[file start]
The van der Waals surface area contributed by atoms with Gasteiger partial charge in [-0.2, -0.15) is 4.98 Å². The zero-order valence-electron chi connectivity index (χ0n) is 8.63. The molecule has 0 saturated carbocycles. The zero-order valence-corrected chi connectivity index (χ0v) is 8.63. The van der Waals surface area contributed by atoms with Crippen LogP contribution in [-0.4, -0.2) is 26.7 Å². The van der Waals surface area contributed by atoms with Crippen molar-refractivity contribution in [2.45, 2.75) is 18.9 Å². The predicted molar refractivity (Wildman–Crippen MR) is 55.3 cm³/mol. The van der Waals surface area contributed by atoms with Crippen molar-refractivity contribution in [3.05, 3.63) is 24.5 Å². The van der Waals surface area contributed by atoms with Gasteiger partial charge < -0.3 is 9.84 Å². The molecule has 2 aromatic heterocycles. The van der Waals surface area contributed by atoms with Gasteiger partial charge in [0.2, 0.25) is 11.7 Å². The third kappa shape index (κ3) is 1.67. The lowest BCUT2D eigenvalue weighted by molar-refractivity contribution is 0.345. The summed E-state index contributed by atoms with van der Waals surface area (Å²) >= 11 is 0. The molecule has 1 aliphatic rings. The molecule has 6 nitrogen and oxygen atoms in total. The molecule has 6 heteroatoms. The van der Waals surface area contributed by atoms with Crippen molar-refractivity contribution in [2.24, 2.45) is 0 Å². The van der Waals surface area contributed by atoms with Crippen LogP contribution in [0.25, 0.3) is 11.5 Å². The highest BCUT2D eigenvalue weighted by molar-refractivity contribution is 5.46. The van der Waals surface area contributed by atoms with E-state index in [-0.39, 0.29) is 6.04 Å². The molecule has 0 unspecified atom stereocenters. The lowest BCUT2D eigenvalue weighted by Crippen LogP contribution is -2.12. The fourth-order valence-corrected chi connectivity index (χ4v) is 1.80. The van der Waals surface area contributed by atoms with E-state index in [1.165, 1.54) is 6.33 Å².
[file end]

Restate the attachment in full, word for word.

The van der Waals surface area contributed by atoms with Gasteiger partial charge in [-0.2, -0.15) is 4.98 Å². The zero-order valence-electron chi connectivity index (χ0n) is 8.63. The molecule has 0 saturated carbocycles. The zero-order valence-corrected chi connectivity index (χ0v) is 8.63. The van der Waals surface area contributed by atoms with Crippen LogP contribution in [-0.4, -0.2) is 26.7 Å². The van der Waals surface area contributed by atoms with Crippen molar-refractivity contribution in [2.45, 2.75) is 18.9 Å². The predicted molar refractivity (Wildman–Crippen MR) is 55.3 cm³/mol. The van der Waals surface area contributed by atoms with Crippen molar-refractivity contribution in [3.05, 3.63) is 24.5 Å². The van der Waals surface area contributed by atoms with Gasteiger partial charge < -0.3 is 9.84 Å². The molecule has 2 aromatic heterocycles. The van der Waals surface area contributed by atoms with Gasteiger partial charge in [0.2, 0.25) is 11.7 Å². The third kappa shape index (κ3) is 1.67. The lowest BCUT2D eigenvalue weighted by molar-refractivity contribution is 0.345. The summed E-state index contributed by atoms with van der Waals surface area (Å²) >= 11 is 0. The molecule has 1 aliphatic rings. The molecule has 6 nitrogen and oxygen atoms in total. The molecule has 6 heteroatoms. The van der Waals surface area contributed by atoms with Crippen molar-refractivity contribution in [2.24, 2.45) is 0 Å². The van der Waals surface area contributed by atoms with Crippen LogP contribution in [0.25, 0.3) is 11.5 Å². The highest BCUT2D eigenvalue weighted by molar-refractivity contribution is 5.46. The van der Waals surface area contributed by atoms with E-state index in [-0.39, 0.29) is 6.04 Å². The molecule has 0 unspecified atom stereocenters. The lowest BCUT2D eigenvalue weighted by Crippen LogP contribution is -2.12. The fourth-order valence-corrected chi connectivity index (χ4v) is 1.80. The van der Waals surface area contributed by atoms with E-state index in [1.165, 1.54) is 6.33 Å².